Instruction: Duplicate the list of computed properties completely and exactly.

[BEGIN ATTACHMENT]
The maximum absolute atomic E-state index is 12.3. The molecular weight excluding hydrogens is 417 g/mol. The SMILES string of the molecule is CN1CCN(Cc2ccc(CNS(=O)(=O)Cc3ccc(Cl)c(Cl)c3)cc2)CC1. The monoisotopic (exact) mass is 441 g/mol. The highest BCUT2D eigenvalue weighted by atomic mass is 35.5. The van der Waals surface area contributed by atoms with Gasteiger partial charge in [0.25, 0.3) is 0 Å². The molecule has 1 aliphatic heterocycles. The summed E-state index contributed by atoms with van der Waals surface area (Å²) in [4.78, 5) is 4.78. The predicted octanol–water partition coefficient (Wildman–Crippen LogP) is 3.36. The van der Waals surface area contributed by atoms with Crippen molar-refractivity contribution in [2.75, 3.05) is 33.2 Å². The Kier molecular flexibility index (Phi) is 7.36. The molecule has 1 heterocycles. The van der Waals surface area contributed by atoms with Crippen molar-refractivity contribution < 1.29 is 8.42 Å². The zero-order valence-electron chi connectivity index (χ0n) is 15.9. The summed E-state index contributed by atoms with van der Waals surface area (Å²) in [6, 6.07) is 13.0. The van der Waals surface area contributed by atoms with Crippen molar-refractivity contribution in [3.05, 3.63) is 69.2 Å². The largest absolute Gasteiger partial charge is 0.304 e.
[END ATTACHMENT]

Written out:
The maximum absolute atomic E-state index is 12.3. The molecular weight excluding hydrogens is 417 g/mol. The SMILES string of the molecule is CN1CCN(Cc2ccc(CNS(=O)(=O)Cc3ccc(Cl)c(Cl)c3)cc2)CC1. The monoisotopic (exact) mass is 441 g/mol. The highest BCUT2D eigenvalue weighted by atomic mass is 35.5. The van der Waals surface area contributed by atoms with Gasteiger partial charge in [0.25, 0.3) is 0 Å². The molecule has 1 aliphatic heterocycles. The summed E-state index contributed by atoms with van der Waals surface area (Å²) in [4.78, 5) is 4.78. The predicted octanol–water partition coefficient (Wildman–Crippen LogP) is 3.36. The van der Waals surface area contributed by atoms with Crippen molar-refractivity contribution in [2.75, 3.05) is 33.2 Å². The Kier molecular flexibility index (Phi) is 7.36. The molecule has 1 heterocycles. The van der Waals surface area contributed by atoms with Crippen molar-refractivity contribution < 1.29 is 8.42 Å². The zero-order valence-electron chi connectivity index (χ0n) is 15.9. The summed E-state index contributed by atoms with van der Waals surface area (Å²) in [6, 6.07) is 13.0. The van der Waals surface area contributed by atoms with Crippen molar-refractivity contribution in [3.05, 3.63) is 69.2 Å². The largest absolute Gasteiger partial charge is 0.304 e.